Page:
Snare Drum Comping

Easy Drumming That Sounds Hard

The word comp is an abbreviation of accompany or complement. It’s a moniker that’s mostly used in jazz music to catalog independence exercises that enable the drummer to enhance the groove, add variety to the time flow and react accordingly to what’s being played by other musicians. In this free heavy-metal drum lesson Sean Lang applies comping to heavy-metal drumming by providing 10 exercises that work on snare hand independence.

You may find it hard to keep consistent sounding and evenly spaced bass drum patterns while playing through these heavy-metal independence exercises. The trick here is to start slow, no matter the speed at what you’re able to play 16th notes on the bass drum. You have to get your brain used to playing syncopated snare drum patterns over a constant stream of bass drum strokes. Listen carefully to what you’re playing with your feet. You can increase the speed at what you’re practicing an exercise as soon as you’re able to play it comfortably while keeping a consistent bass drum pattern.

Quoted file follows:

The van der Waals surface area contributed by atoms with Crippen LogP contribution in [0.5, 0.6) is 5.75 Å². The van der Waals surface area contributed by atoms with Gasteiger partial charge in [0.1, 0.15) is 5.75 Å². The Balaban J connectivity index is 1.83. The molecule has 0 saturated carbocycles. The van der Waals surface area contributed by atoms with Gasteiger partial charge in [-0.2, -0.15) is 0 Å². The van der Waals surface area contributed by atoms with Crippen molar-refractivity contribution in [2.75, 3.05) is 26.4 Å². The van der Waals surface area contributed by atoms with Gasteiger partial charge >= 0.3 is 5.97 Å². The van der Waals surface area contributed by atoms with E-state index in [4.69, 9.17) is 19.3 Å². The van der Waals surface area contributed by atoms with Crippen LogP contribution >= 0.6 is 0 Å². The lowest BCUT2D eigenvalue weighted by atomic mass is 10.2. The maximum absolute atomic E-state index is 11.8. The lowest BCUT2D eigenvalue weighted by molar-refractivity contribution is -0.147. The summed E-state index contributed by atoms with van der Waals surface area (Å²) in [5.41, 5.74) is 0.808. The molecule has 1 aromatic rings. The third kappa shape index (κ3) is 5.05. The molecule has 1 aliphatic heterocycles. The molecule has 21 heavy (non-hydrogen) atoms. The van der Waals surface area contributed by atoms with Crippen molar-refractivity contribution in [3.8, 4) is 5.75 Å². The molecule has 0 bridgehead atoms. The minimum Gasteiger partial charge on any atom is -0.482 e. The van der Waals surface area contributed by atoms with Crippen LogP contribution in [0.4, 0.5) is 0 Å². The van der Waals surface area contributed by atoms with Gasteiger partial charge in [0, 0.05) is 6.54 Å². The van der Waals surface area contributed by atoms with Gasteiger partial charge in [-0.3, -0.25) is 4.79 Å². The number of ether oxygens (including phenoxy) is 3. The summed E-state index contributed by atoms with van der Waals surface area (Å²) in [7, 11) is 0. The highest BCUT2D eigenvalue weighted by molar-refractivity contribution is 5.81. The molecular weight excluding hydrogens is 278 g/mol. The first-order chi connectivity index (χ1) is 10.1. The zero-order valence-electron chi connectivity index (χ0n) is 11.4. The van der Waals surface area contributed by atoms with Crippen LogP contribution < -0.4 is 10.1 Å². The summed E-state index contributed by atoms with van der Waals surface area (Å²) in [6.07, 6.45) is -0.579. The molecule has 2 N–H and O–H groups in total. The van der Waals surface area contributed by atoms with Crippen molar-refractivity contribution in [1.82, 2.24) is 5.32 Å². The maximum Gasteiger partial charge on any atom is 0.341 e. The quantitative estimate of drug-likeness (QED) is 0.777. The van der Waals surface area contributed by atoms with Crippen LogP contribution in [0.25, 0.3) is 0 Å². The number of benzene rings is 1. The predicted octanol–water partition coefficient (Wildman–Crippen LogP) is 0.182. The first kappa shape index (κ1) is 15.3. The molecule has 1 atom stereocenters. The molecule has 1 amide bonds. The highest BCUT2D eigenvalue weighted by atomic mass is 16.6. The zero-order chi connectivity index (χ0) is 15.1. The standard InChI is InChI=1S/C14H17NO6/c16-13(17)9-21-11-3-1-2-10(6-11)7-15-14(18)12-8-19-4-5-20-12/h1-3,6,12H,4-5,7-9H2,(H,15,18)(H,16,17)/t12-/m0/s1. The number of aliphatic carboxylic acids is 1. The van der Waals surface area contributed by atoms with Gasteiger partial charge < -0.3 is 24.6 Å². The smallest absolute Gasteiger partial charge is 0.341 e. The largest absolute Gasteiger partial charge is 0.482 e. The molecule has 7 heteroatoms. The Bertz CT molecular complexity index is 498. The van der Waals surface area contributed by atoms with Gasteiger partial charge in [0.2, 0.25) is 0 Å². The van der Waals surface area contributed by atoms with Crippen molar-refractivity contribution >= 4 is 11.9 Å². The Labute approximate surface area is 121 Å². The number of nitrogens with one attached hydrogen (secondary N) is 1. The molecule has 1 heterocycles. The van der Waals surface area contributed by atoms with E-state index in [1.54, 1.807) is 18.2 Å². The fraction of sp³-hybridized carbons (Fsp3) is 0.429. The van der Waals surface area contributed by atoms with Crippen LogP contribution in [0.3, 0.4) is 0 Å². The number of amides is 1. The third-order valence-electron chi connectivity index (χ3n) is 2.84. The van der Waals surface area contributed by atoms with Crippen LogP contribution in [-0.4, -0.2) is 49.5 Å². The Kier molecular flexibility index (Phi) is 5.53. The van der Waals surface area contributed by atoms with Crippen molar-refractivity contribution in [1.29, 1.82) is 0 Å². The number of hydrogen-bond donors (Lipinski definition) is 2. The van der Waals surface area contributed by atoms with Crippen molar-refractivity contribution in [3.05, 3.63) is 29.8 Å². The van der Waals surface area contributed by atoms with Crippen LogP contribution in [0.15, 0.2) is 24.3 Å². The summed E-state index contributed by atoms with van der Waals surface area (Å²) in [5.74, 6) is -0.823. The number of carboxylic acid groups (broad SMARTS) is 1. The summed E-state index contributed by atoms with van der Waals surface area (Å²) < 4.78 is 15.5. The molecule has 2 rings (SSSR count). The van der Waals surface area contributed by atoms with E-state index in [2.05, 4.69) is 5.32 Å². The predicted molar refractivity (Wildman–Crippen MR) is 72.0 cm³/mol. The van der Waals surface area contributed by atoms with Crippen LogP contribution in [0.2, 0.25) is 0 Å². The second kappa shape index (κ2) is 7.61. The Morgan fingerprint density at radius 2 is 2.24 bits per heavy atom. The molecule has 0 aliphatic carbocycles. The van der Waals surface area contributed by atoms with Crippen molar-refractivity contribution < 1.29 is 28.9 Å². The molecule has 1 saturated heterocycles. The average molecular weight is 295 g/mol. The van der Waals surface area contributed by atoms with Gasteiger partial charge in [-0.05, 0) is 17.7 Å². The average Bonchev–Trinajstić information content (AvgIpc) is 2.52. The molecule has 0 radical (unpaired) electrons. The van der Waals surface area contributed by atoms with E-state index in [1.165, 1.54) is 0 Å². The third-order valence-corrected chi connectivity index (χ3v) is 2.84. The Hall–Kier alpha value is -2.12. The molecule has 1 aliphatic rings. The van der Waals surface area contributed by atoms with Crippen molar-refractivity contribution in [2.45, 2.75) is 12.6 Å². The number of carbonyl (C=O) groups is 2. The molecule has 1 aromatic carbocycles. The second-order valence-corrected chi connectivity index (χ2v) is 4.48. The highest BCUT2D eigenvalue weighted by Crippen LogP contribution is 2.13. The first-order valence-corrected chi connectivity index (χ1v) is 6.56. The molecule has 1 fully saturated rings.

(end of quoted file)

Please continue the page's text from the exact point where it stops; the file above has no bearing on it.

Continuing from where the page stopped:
Now, you may be wondering where to go next to keep furthering your heavy-metal drumming independence. The good news is you don’t have to go far. Take these snare drum patterns and combine them with bass drum patterns from other free heavy-metal drum lessons. The free heavy-metal drum lessons “Heavy-Metal Single Pedal Drum Beats” and “Broken Heavy-Metal Double Pedal Drum Beats” are a great starting point.

On the other hand, if you’re keen on working on your lead hand independence, watch the free heavy-metal drum lesson “Breaking Up The Lead Hand.” That free heavy-metal drum lesson is top-notch for taking your musicality to a completely new level since it’ll have you working on dynamics and groove.